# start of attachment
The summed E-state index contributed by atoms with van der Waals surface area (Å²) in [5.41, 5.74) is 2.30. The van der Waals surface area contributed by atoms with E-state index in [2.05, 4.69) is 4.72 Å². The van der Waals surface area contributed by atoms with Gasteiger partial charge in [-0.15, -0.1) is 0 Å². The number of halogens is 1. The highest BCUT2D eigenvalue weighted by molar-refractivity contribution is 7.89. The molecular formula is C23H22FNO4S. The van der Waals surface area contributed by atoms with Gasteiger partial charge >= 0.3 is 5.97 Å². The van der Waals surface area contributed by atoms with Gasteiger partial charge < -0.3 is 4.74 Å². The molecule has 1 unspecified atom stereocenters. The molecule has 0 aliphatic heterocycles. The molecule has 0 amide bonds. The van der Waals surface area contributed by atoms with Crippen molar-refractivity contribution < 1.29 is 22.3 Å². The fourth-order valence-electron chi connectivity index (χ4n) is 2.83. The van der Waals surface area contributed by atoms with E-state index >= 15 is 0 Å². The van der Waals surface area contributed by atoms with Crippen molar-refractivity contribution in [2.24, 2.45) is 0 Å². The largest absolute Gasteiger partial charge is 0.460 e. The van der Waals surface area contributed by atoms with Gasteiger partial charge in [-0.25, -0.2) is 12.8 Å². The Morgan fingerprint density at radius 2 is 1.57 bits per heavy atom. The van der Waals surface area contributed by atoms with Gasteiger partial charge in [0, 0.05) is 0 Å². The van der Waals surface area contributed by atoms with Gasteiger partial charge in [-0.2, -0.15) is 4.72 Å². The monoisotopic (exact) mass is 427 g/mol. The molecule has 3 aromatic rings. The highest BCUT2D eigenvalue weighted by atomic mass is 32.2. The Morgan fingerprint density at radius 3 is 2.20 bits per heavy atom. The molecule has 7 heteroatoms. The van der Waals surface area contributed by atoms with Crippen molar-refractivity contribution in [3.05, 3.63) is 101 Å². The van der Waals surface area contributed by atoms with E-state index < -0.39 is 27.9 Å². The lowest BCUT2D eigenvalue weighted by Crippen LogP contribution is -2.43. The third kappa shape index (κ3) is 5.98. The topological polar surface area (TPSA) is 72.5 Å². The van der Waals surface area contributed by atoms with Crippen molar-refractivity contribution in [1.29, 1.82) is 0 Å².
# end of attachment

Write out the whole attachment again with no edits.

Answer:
The summed E-state index contributed by atoms with van der Waals surface area (Å²) in [5.41, 5.74) is 2.30. The van der Waals surface area contributed by atoms with E-state index in [2.05, 4.69) is 4.72 Å². The van der Waals surface area contributed by atoms with Gasteiger partial charge in [-0.15, -0.1) is 0 Å². The number of halogens is 1. The highest BCUT2D eigenvalue weighted by molar-refractivity contribution is 7.89. The molecular formula is C23H22FNO4S. The van der Waals surface area contributed by atoms with Gasteiger partial charge >= 0.3 is 5.97 Å². The van der Waals surface area contributed by atoms with Gasteiger partial charge < -0.3 is 4.74 Å². The molecule has 1 unspecified atom stereocenters. The molecule has 0 aliphatic heterocycles. The molecule has 0 amide bonds. The van der Waals surface area contributed by atoms with Crippen molar-refractivity contribution < 1.29 is 22.3 Å². The fourth-order valence-electron chi connectivity index (χ4n) is 2.83. The van der Waals surface area contributed by atoms with E-state index >= 15 is 0 Å². The van der Waals surface area contributed by atoms with Crippen molar-refractivity contribution in [2.24, 2.45) is 0 Å². The largest absolute Gasteiger partial charge is 0.460 e. The van der Waals surface area contributed by atoms with Gasteiger partial charge in [-0.25, -0.2) is 12.8 Å². The Morgan fingerprint density at radius 2 is 1.57 bits per heavy atom. The van der Waals surface area contributed by atoms with Gasteiger partial charge in [0, 0.05) is 0 Å². The van der Waals surface area contributed by atoms with Gasteiger partial charge in [-0.2, -0.15) is 4.72 Å². The monoisotopic (exact) mass is 427 g/mol. The molecule has 3 aromatic rings. The highest BCUT2D eigenvalue weighted by atomic mass is 32.2. The Morgan fingerprint density at radius 3 is 2.20 bits per heavy atom. The molecule has 7 heteroatoms. The van der Waals surface area contributed by atoms with Crippen molar-refractivity contribution in [3.05, 3.63) is 101 Å². The van der Waals surface area contributed by atoms with E-state index < -0.39 is 27.9 Å². The lowest BCUT2D eigenvalue weighted by Crippen LogP contribution is -2.43. The third kappa shape index (κ3) is 5.98. The topological polar surface area (TPSA) is 72.5 Å². The van der Waals surface area contributed by atoms with Crippen molar-refractivity contribution in [1.29, 1.82) is 0 Å².